Monday, March 23, 2009

Are Trade Shows on the Decline?

The 2008 results from Trade Show Trends’ report will be in soon, and I am predicting exhibit performance is on the decline. This is probably not a shocking assumption given the state of our economy, but I feel trade shows are still very important for a variety of reasons – demonstrating, learning, networking and educating.

The 2008 results will probably be the report that begins to illustrate a decline. The 2007 report was relatively in line with that from 2007 – both were good years for the trade show industry. Granted, the exhibitors have to pay to attract each attendee, but that is simply a sign of the times. With 82% of attendees having power in making or recommending purchasing decisions, and each attendee spending about 8.3 hours per show visiting exhibits, the power of these shows is undeniable. But with marketing budgets on the chopping block and companies scrambling to put their money towards tried and true methods, I think these stats will be forgotten or overlooked.

My suggestion? Don’t give up on this personal form of company promotion. When you have a great product or service and are proud of what you have to offer, you have the chance to show others while creating an unforgettable first impression. Trade shows open the door – you could have hundreds of attendees stop by, each one of them being a potential customer.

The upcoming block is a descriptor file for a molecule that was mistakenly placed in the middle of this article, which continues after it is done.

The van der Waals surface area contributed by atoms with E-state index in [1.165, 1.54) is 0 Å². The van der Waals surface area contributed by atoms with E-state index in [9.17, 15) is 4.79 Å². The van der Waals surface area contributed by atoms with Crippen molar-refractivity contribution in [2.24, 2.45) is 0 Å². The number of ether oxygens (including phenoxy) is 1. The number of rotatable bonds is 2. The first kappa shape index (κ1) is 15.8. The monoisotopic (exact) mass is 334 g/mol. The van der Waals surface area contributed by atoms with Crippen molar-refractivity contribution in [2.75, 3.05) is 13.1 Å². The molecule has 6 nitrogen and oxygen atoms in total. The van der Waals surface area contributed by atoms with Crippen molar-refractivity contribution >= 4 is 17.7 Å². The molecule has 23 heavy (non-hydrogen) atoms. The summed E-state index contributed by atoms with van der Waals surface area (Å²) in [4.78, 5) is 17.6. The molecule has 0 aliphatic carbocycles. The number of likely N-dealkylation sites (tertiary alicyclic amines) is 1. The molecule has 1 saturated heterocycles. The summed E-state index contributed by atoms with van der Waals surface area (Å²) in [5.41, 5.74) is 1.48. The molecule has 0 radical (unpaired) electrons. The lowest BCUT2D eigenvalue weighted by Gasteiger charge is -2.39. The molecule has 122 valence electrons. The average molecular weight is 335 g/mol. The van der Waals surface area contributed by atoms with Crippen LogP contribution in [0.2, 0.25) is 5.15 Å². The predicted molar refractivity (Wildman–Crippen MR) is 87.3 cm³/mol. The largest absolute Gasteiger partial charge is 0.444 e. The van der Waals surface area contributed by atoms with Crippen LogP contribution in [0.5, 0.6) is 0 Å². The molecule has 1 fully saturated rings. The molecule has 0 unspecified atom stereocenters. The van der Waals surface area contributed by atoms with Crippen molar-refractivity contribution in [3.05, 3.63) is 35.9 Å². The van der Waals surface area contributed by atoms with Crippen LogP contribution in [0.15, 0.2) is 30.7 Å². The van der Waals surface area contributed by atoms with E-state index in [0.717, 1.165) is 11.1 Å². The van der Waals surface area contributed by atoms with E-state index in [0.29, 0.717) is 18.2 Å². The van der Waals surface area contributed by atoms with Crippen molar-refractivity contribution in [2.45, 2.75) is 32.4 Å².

Friday, March 6, 2009

Welcome to the Future of Long Term Care

There is one trend in long term care that has been a long time coming, and that is improving the overall atmosphere of the facilities. Whereas the term “nursing home” might conjure images of drab interiors and equally drab food, the past couple years have illustrated a trend in the right direction. Long term facilities all over the nation are opting to bring more life into the homes through spa-like services, home-like d├ęcor and gourmet foods, all within a neighborhood setting.

We work with many healthcare companies, and one of the most important things these companies can do is serve each resident with dignity and care. The trend toward a more resort-like setting is simply an extension of this. Establishments that have made these upgrades report positive changes in residents’ behaviors — they are more likely to engage in activity and maintain a level of optimism. And that sense of optimism is contagious, making life within those walls more enjoyable for everyone.

I think this is one trend where everyone wins. Companies that can move past the hospital-like model and evolve into one that embraces modern luxuries will gain appreciative residents, and who doesn’t want that? Living in a comfortable, accommodating environment should be a given — I am glad to see things shifting this way.